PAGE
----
Etymology
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culture (n.)
Origin and meaning of culture

mid-15c., "the tilling of land, act of preparing the earth for crops," from Latin cultura "a cultivating, agriculture," figuratively "care, culture, an honoring," from past participle stem of colere "to tend, guard; to till, cultivate" (see colony). Meaning "the cultivation or rearing of a crop, act of promoting growth in plants" (1620s) was transferred to fish, oysters, etc., by 1796, then to "production of bacteria or other microorganisms in a suitable environment" (1880), then "product of such a culture" (1884).

The figurative sense of "cultivation through education, systematic improvement and refinement of the mind" is attested by c. 1500; Century Dictionary writes that it was, "Not common before the nineteenth century, except with strong consciousness of the metaphor involved, though used in Latin by Cicero." Meaning "learning and taste, the intellectual side of civilization" is by 1805; the closely related sense of "collective customs and achievements of a people, a particular form of collective intellectual development" is by 1867.

For without culture or holiness, which are always the gift of a very few, a man may renounce wealth or any other external thing, but he cannot renounce hatred, envy, jealousy, revenge. Culture is the sanctity of the intellect. [William Butler Yeats, journal, 7 March, 1909]

Slang culture vulture "one voracious for culture" is from 1947. Culture shock "disorientation experienced when a person moves to a different cultural environment or an unfamiliar way of life" is attested by 1940. Ironic or contemptuous spelling kulchur is attested from 1940 (Pound), and compare kultur.

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ideal (adj.)

early 15c., "pertaining to an archetype or model," from Late Latin idealis "existing in idea," from Latin idea in the Platonic sense (see idea). Senses "conceived as perfect; existing only in idea," are from 1610s.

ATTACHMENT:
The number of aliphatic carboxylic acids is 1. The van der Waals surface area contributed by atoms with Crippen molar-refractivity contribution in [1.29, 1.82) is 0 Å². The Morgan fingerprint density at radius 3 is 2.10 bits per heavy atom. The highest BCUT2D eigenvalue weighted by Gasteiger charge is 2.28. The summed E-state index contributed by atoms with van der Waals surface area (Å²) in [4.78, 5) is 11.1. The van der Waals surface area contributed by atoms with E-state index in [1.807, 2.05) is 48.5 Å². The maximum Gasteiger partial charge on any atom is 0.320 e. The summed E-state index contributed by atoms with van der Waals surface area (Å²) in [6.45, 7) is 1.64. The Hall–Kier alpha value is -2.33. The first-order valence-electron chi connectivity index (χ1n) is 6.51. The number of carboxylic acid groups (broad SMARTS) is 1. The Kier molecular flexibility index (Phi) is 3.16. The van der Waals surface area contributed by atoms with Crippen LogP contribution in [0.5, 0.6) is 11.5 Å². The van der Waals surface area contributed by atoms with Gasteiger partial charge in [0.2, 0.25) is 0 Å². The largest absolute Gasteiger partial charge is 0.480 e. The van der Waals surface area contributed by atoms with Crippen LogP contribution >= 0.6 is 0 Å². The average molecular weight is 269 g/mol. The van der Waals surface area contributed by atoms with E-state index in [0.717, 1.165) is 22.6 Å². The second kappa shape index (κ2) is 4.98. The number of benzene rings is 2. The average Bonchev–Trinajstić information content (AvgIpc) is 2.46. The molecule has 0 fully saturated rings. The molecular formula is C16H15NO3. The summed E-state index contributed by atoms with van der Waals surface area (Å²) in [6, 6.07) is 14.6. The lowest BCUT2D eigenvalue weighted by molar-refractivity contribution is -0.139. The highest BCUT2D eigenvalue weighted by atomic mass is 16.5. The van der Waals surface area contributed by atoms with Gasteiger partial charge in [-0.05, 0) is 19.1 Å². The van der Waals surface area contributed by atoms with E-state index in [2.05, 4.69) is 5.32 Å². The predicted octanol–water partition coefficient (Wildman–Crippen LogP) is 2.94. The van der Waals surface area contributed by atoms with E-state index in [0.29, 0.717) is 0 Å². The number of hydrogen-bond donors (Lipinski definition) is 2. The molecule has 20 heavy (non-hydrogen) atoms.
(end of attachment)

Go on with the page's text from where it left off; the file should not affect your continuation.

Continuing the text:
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ideal (n.)

"(hypothetical) perfect person, thing, or state," 1796, in a translation of Kant, from ideal (adj.). Hence "standard or model of perfection" (1849).

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beau-ideal (n.)

"beautifulness or excellence as an abstract ideal," 1801, from French beau idéal "the ideal beauty, ideal excellence," in which beau is the subject, but as English word-order usually has the adjective first, the sense has shifted in English toward "perfect type or model." Compare beau + ideal.

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idealize (v.)

1786, "make ideal, consider as ideal," probably formed from ideal (adj.) + -ize. Related: Idealized; idealizing.

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ideality (n.)

1817, "quality of being ideal;" see ideal (adj.) + -ity. In phrenology, "imaginative faculty" (1828); as the opposite of reality, 1877.

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acculturation (n.)

"the adoption and assimilation of an alien culture" [OED], 1880, from assimilated form of ad- "to" + culture (n.) + noun ending -ation.

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counterculture (n.)

also counter-culture, "way of life or collective values deliberately at variance with the prevailing norms of a time and place," 1968, from counter- + culture (n.). Popularized by, and perhaps coined in, the book "The Making of a Counter Culture" by U.S. academic Theodore Roszak. As an adjective by 1972.

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pan-Arabism (n.)

"the ideal of a political union of the Arab states," 1930; see pan- + Arab + -ism.

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cultured (adj.)

1743, of land, etc., "cultivated," adjective from culture. Meaning "developed under controlled natural conditions" is from 1906, originally of pearls. Meaning "refined, improved by exposure to intellectual culture" is by 1777.

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